- Associated Press - Thursday, February 11, 2016

PIERRE, S.D. (AP) - A bill limiting transgender students’ use of bathrooms and locker rooms is headed to the full Senate against the urging of transgender people who testified, some clergy members and advocacy groups.

The Senate Education Committee approved a measure Thursday that would require students to use bathrooms and locker rooms that correspond to their biological sex at birth. The House has already passed the measure, which advocates argue is meant to protect the privacy of students, but opponents say discriminates against vulnerable adolescents.

Under the plan, schools would have to provide a “reasonable accommodation” for transgender students, such as a single-occupancy bathroom or the “controlled use” of a staff-designated restroom, locker room or shower room.

Thomas Lewis, a transgender student at Lincoln High School in Sioux Falls, set down two thick binders with a loud thud Thursday before addressing the committee. The binders were filled with thousands of signatures from opponents of the proposal.

The bill isolates transgender students, said Lewis, who is a senior.

“It makes me feel like I’m not a human being,” he said. “It makes us feel like we’re all alone in the world and that the stigma that we face already is real.”

The American Civil Liberties Union of South Dakota and the Human Rights Campaign oppose the measure and say South Dakota would be the first state to pass such a law.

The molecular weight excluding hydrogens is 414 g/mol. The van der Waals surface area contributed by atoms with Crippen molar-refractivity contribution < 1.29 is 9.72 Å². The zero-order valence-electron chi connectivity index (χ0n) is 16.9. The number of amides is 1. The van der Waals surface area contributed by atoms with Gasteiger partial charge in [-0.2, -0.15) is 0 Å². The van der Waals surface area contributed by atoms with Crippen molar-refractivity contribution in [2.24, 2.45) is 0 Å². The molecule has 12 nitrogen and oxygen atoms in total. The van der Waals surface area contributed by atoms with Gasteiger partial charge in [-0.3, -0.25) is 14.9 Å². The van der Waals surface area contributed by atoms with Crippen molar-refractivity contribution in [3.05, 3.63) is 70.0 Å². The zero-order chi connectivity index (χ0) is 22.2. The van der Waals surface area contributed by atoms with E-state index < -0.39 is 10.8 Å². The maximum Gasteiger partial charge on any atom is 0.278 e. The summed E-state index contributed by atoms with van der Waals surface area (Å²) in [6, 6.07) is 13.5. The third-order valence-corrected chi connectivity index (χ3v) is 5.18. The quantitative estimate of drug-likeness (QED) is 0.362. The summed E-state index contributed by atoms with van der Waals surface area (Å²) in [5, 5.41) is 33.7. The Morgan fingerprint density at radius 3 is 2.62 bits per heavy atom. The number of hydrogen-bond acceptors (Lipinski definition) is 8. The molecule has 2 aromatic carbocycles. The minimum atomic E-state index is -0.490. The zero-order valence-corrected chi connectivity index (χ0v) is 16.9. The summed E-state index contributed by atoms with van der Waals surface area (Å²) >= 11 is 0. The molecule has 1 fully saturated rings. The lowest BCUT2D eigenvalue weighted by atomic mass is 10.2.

“This outrageous legislation is a blatant attack on transgender children,” Human Rights Campaign President Chad Griffin said in a statement.

Advocates have also criticized some lawmakers’ comments about transgender people.

“I’m sorry if you’re so twisted you don’t know who you are,” Republican Sen. David Omdahl said at a recent event when asked about the bill. “I’m telling you right now, it’s about protecting the kids, and I don’t even understand where our society is these days.”

Republican Rep. Fred Deutsch said his bathroom plan is a reasonable solution to “a complex social issue.” He said the proposal is about respecting children’s privacy.

“Do we want our boys and girls to shower together, change clothes together and use restrooms together?” Deutsch said.

The plan is a response to changes in the Obama administration’s interpretation of the federal Title IX anti-discrimination law related to education, he said.

Federal officials have said that barring students from restrooms that match their gender identity is prohibited under Title IX.

Schools that don’t comply run the “very real risk” of losing their federal funding, said Libby Skarin, policy director at the ACLU of South Dakota.

The bathroom bill is one of several measures introduced this session addressing transgender rights. Some legislators this session are also attempting again to void a high school activities association policy allowing transgender student athletes to request playing on the team of their choice.

It isn’t clear when the bathroom bill will be taken up by the Senate, which could vote to send it to Gov. Dennis Daugaard.

The governor offered a positive reaction to the bill “at first blush,” but said he would likely review testimony so he fully understands both sides of the issue before making a decision.



Click to Read More

Click to Hide